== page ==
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26 of 29 people found the following review helpful By Connie Buchanan (cbuch2000@aol.com) on October 26, 1999
Format: Audio Cassette
This book goes deep inside the heart and soul of the common person. Ben Carson proves that we can rise above our worst infirmity and become whatever we want to be through sheer tenacity and perseverance of will to be more than a mediocre human being. His mother was a lot like my mother. Our mothers taught us to think for ourselves and not to follow the crowd. They also encouraged us to be whatever we wanted to be in life. I found the book clearly illuminating, that is why I want to buy the audiocassett.
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17 of 19 people found the following review helpful By C. Middleton on September 24, 2004
Format: Mass Market Paperback
It doesn't take much to turn one's life from an idyllic existence to a nightmare. One wrong decision, a stupid action, something spoken out loud on impulse, can bring the wrath of fate tumbling upon you. But the question must be asked, when fate decides to throw a curve ball in your direction, do you face and suffer the consequences, or run and hide, begin a new life and hope against hope that you'll not be found out? This is the basic theme in Kennedy's renowned novel, The Big Picture.

Ben Bradford apparently has it all - a partnership in a distinguished Manhattan law firm, a beautiful house in Connecticut, a pretty wife and two small children. He has enough money to spend without any thought about budgeting. As a wannabe photographer, he has a state of the art dark room in his house, over forty thousand dollars worth of camera equipment and the time to pursue this hobby. Despite seemingly having it all, Mr. Bradford is dreadfully unhappy. The relationship with his beautiful wife is on tenterhooks at best, as they haven't slept together for over a year. He suspects she is having an affair, and his suspicions turn out to be true. The actions he takes in response to this infidelity have dire consequences. Ben's life changes forever, but where does it lead, and can he live with himself and achieve some modicum of happiness?

The Bid Picture is one of the most original thrillers to come out in years. The reading experience will have your palms in a sweat and your heart racing from the beginning. In spite of the protagonist's actions, Kennedy ensures we have great empathy for the character. We want him to get away with it, but will he get away with it and for what price?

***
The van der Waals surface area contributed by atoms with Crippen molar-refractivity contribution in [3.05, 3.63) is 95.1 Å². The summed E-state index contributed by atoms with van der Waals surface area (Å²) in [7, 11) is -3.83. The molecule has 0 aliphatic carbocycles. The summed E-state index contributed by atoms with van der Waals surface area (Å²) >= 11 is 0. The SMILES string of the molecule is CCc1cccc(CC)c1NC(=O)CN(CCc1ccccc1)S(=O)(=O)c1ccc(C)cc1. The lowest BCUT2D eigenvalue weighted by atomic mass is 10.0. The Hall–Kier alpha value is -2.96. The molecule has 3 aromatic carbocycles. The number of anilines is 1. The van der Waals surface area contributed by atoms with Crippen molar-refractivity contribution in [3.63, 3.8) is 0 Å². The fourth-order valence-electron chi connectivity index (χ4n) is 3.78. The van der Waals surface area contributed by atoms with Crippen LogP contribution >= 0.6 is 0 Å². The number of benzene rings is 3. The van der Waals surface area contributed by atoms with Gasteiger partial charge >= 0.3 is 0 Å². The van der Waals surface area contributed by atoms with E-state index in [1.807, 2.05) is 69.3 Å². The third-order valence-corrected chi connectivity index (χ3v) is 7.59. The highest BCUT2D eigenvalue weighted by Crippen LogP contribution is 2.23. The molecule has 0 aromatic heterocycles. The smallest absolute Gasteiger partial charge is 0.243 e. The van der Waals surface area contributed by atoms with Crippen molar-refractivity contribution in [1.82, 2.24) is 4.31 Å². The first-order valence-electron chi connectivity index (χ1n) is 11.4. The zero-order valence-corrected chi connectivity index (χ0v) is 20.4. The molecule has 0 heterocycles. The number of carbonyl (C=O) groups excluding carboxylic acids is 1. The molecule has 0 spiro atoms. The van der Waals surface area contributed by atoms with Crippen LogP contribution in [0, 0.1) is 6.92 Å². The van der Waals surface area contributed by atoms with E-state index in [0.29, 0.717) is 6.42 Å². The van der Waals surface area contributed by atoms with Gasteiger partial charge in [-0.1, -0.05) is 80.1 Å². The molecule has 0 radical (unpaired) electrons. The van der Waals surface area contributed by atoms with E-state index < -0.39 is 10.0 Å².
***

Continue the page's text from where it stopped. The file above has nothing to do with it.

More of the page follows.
For me this book was a pleasurable surprise, as I would have never picked it up unless it was recommended to me. If you want a completely enthralling read that is guaranteed to keep you reading into the dead of night, read The Big Picture - a class act in every way.
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14 of 15 people found the following review helpful By C. oliver on April 2, 2010
Format: Paperback Verified Purchase
I am impressed with Ben Carson. I am black and a christian. This book and others of his should be required reading for young people, espically black. He shows going somewhere in life is possible and gives helpful information. Many black people are on a high with the election of a black president but I feel Dr. Carson is a much more relevent model. I rarely see anything about him during black history month, thats is to bad. He is the kind of example I wish I could have shown my daughter and that I wish my grandchildren were awear of. I am trying to get them to read at least one of his books.
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16 of 18 people found the following review helpful By Nichole Carter (elsar_moniet@yahoo.com) on July 5, 1999
Format: Audio Cassette
I read Dr. Carson's first two books and thought they were really good. But then I read The Big Picture and it was really great. I am a firm believer in the Bible but have a hard time seeing that BIG PICTURE. Ben Carson did a wonderful job in conveying what the Big Picture is suppose to look like for those of us who have a hard time seeing it. Reading the book is one thing - doing what is says in there is another. After reading this book, my thinking has changed and my life with it. If anybody is questioning their life in any way, this book is a must.
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18 of 21 people found the following review helpful By A Customer on April 13, 1999
Format: Hardcover
Regardless of the age of your children, all parents should read this book. Dr. Carson is a Christian man who believes in excellence. This book is good for teachers, ministers, laity, and anyone else who is interested in bringing out the best in children of all ages.
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More About the Author

Douglas Kennedy is the author of ten novels, including the international bestseller Leaving the World and The Moment. His work has been translated into 22 languages, and in 2007 he received the French decoration of Chevalier de l'Ordre des Arts et des Lettres. Born in Manhattan, he now has homes in London, Paris, and Maine, and has two children.